by Franklin J. Parker, CFA
- A little over half of the S&P 500 companies have reported earnings for Q3, and so far the news is quite good. Companies are beating their expectations by a pretty healthy margin, and analysts have been revising their Q4 estimates up, a bullish signal (historically, analysts revise estimates down in the first month of the new quarter). Energy has been the winning sector for revenue growth, although that should be little surprise given where energy prices were in 2020. Materials are a close second, with revenue growth of over 30%. Utilities and consumer staples have been the laggards, though they are still reporting growth. The winner/loser pattern is indicative of an inflationary environment—commodity producers tend to outperform while consumer producers (especially discretionary sectors) tend to lag as consumers moderate spending in the face of higher prices.
- It is jobs week! Friday we get the unemployment report. Increasingly, the actual headline figures are less important than the details of the report. Investors will be especially watching the number of people leaving the labor force (defined as no longer looking for work). Last month, this was a significant driver of the lower headline unemployment rate. Obviously, these figures influence not just the broader economy, but also the Federal Reserve response. Fewer workers means supply constraints may last longer than they otherwise would (because fewer people are making and moving stuff), it also means a smaller customer base for goods and services.
- Historically, when fighting inflation, the Federal Reserve raises interest rates. Famed investor Stanley Druckenmiller pointed out the obvious a few weeks ago. If interest rates come back to just their long-run average of 4.9%, the US Government would be spending some 30% of the annual budget on interest payments alone (I have not confirmed his calculations). The Fed, then, may well be constrained in their ability to raise interest rates as it could force spending austerity with congress. It is an interesting thought—how exactly will the Fed fight inflation without the use of their traditional tools? That is a question that has considerable impact on our investment decisions, and it is a question I am wrestling with on an ongoing basis.
Earlier this year, I published an inflation playbook—a look at where inflation bites hardest and where it creates opportunity. Interestingly, as inflation has developed through the year, we have begun to see some of this play out. This is an indication that investors are repricing their inflation expectations in anticipation of it being with us for a while.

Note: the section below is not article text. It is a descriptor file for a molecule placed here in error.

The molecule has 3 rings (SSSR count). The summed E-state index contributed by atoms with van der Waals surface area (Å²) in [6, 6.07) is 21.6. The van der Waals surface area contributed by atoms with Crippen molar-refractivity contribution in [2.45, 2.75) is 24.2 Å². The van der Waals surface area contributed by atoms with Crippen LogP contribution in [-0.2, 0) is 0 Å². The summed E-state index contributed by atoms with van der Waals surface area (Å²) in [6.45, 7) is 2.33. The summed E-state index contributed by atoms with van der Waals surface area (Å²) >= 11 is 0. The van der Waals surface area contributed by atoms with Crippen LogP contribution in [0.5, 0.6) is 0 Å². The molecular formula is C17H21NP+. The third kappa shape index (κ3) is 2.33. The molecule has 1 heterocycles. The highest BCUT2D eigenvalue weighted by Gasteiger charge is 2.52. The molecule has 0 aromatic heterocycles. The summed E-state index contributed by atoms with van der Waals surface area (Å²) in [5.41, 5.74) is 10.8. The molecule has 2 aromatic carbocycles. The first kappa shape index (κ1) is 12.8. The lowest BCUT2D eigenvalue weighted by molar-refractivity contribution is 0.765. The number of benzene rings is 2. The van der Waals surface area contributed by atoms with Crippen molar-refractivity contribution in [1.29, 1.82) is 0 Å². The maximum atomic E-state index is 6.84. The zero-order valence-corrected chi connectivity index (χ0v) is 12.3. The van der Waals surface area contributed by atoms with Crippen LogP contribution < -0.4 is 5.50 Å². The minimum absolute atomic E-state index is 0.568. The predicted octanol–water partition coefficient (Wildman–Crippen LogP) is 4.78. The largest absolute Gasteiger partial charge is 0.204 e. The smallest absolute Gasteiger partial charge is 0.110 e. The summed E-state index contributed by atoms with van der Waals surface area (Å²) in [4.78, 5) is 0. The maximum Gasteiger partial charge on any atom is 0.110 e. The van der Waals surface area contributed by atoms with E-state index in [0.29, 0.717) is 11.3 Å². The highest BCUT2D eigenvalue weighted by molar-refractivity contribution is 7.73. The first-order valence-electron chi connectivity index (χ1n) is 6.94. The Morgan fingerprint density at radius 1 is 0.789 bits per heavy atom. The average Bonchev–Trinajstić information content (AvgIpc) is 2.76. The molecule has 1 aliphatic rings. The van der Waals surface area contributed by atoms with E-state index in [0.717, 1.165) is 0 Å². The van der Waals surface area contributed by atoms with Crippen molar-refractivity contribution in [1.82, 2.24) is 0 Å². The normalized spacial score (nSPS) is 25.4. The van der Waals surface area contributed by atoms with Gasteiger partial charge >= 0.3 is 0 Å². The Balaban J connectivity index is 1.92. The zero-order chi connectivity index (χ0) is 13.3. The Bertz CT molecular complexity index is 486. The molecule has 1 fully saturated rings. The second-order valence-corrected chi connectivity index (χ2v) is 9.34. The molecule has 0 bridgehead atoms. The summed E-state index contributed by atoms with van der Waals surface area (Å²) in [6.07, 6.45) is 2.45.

What should investors do, then, in an inflationary environment?
In general, bonds take a beating when inflation expectations increase. Of course, the bond market is a big place. High-quality, long-term bonds are typically the hardest-hit in such an environment. Floating rate bonds and short-term bonds usually hold up much better. A tilt away from the former and toward the latter is warranted in this environment.
For stocks, we typically see energy, commodity-producers, and financials benefit the most from rising inflation expectations. From a bigger perspective, we see a preference for small and mid-size companies over large companies, though large companies hold up fairly well. The caveat to this is technology, which may have trouble coping with higher interest rates, and technology is the biggest percentage of most large-cap indices.
Commodities, of course, perform well. However, gold, despite the popular narrative, does not move in response to inflation nearly as much as other commodities, like industrial metals, foodstuffs, or energy. Commodities are volatile, and it is difficult to gain direct exposure (most funds are based on commodity futures). Even so, an overweight to commodities is not unreasonable in this environment.
Of course, your goals will dictate which risks you should take on in your portfolio—these are only generalizations. But, keeping up with the big-picture is important during a time when the economy and markets are undergoing some big shifts.
Chart of the Week
This week’s chart comes courtesy of the Wall Street Journal, showing the share of the US population that is retired. As the chart clearly shows, Covid accelerated the number of retirees, bumping the number above the five-year trend. This is both good news and bad news. Bad news because it means there are fewer experienced workers in the workforce to help alleviate supply constraints and wage costs. It is good news because one central challenge over the past decade has been the inability of younger workers to move up in their careers due to older workers maintaining their senior positions for much longer. With older workers retiring, younger workers are now able to backfill those positions, and a sense of upward mobility can be maintained.
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